Source: Vatican News
The Holy See has opened its archives on the pontificate of Pius XII, offering researchers the opportunity to shed light on a dark period in world history. On 4 March 2019, Pope Francis first announced the opening, which is the result of more than 14 years of preparation by the Historical Archives relating to the Vatican's Section for Relations with States.
The vast quantity of material available for consultation includes about 120 Series and Archives from the Secretariat of State, Roman Congregations, and Curia offices, which make up about 20,000 archival units.
A large portion of these resources is available in digital form according to a statement released on Monday by the Vatican Apostolic Archives.
The various archives of the Holy See can host about 120 researchers at a time. The Vatican archives, which will exhibit documents from the pontificate of Pius XII, is only accessible by reservation. Bookings began in October and those made so far have been distributed over the period of several months (until May - June) to ensure equal access to materials to scholars of Pope Pius XII's pontificate.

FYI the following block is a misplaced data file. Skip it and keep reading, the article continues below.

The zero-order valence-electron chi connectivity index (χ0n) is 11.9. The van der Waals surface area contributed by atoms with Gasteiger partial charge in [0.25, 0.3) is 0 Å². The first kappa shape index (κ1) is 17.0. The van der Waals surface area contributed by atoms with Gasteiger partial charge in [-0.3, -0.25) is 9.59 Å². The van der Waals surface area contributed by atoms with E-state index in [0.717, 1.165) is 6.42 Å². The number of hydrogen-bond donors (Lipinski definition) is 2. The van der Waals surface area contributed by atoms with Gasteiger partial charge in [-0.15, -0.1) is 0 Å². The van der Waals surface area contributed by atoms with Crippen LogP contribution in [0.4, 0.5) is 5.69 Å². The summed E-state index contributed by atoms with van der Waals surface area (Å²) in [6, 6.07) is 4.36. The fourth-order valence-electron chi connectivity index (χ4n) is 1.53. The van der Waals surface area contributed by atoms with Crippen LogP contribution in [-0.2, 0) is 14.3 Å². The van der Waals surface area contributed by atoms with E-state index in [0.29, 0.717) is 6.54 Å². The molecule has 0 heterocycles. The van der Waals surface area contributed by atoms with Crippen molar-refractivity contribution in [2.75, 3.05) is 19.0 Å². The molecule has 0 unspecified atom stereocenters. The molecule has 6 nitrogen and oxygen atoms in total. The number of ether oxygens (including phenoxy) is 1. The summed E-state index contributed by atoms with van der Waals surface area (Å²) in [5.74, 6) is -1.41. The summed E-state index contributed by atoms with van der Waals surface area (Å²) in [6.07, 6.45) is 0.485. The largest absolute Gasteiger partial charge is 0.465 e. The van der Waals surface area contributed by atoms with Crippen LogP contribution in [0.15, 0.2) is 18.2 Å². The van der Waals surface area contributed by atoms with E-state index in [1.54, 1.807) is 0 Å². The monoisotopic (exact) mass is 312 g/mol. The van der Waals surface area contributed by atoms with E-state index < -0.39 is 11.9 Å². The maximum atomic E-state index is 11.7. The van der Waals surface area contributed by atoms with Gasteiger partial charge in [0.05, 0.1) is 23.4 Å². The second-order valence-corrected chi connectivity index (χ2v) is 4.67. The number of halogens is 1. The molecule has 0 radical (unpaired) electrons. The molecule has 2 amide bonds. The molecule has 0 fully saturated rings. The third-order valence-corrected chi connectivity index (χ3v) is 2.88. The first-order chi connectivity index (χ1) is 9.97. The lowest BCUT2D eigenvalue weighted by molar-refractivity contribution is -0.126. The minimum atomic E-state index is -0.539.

Pope Pius XII's pontificate spanned nearly 20 years and covered important events in the life of the Church and the world during the Second World War.
The period also saw opposition between the Eastern and Western political blocs, and the successive opening up of the Church to a less Eurocentric and more universal spirit.
Pope Pius XII met with many people including war criminals, farmers, miners, sportsmen, journalists, and sports psychologists, doctors, artists, and astronomers. Archive material record those encounters.
Only a Pope can grant access to the documents of his predecessors. In 1881, Leo XII opened the Vatican Archives for the period up to 1815. In 1921, Benedict XV extended it till 1830. In more recent times, Pope Benedict XVI made the documents of the pontificate of Pius XI accessible.
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